A discussion of three types of genital lesions:
A 5-year-old boy presented with "ballooning" of the foreskin whenever he voided. He had a previous urinary tract infection and 2 episodes of balanoposthitis. On examination, the preputial opening was minute and the foreskin non-retractable.
Phimosis, the inability to pull back the foreskin, may result from narrowing or scarring of the preputial opening. Phimosis is physiological at birth and slowly resolves during infancy; by age 3 years, 90% of boys have a retractable foreskin. Phimosis might persist or develop consequent to forceful retraction of the foreskin, episodes of balanoposthitis, or other causes of foreskin inflammation. Ballooning of the foreskin when the child voids suggests relative obstruction at the preputial opening.
Treatment consists of careful attention to genital hygiene, gentle retraction of the foreskin, and the topical application of a hydrocortisone(Drug information on hydrocortisone) (eg, 0.05% betamethasone(Drug information on betamethasone)) cream twice a day to the foreskin edge and preputial opening. Attempts at forceful retraction and stretching may lead to pain, tearing of the foreskin meatus, bleeding, and scarring; such practice should be discouraged.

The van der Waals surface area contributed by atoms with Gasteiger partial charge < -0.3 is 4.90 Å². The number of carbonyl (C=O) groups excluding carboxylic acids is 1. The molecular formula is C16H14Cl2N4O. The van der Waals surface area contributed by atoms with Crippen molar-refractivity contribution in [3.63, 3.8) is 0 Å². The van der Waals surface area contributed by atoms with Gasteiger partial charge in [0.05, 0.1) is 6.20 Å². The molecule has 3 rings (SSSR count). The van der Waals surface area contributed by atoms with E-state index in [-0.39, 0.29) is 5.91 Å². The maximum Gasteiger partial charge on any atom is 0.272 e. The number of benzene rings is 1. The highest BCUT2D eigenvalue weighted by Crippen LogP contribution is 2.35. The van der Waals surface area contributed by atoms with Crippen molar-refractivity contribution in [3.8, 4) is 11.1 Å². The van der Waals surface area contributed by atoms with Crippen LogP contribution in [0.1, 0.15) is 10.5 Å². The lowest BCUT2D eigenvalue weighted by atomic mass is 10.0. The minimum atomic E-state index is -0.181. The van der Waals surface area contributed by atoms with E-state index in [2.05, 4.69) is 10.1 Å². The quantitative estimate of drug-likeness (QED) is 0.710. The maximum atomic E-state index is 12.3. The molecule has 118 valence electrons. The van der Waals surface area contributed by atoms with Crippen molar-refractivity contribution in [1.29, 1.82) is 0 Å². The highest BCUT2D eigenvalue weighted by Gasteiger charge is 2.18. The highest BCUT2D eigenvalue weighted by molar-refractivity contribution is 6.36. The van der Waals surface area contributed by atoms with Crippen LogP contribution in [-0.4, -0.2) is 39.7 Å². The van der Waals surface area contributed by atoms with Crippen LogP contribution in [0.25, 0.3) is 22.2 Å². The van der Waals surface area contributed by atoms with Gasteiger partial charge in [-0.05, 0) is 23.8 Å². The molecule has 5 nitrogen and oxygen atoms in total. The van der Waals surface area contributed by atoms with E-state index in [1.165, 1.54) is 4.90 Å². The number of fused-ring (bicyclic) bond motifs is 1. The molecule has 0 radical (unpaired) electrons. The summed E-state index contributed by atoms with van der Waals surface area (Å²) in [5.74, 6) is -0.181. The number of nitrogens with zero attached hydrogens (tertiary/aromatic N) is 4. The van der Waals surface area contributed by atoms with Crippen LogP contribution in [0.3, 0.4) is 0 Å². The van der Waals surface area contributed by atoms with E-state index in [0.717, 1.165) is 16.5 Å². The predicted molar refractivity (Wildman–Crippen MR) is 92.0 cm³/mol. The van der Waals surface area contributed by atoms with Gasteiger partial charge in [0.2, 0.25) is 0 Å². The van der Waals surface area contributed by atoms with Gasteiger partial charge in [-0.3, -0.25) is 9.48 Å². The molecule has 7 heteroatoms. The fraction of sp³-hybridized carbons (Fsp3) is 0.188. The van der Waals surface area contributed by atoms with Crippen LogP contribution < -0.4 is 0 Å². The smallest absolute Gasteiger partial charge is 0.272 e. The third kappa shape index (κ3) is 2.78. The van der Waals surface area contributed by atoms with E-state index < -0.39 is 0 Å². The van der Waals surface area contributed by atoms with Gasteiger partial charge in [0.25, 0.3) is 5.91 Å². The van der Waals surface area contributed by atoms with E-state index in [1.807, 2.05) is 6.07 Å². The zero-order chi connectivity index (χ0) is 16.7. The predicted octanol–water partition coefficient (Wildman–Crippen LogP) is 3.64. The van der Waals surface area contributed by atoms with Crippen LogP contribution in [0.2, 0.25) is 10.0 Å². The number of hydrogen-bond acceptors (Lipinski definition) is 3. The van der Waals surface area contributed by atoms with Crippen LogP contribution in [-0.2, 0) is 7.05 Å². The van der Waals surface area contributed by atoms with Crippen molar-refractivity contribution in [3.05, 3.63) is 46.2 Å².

Circumcision should be considered if topical treatment with hydrocortisone cream is not successful; if the child experiences recurrent episodes of balanoposthitis; or if there is preputial scarring, balanitis xerotica obliterans, or urethral obstruction.
■ Webster TM, Leonard MP. Topical steroid therapy for phimosis. Can J Urol. 2002;9:1492-1495. ■ Zampieri N, Corroppolo M, Camoglio S, et al. Phimosis: stretching methods with or without application of topical steroids? J Pediatr. 2005;147:705-706.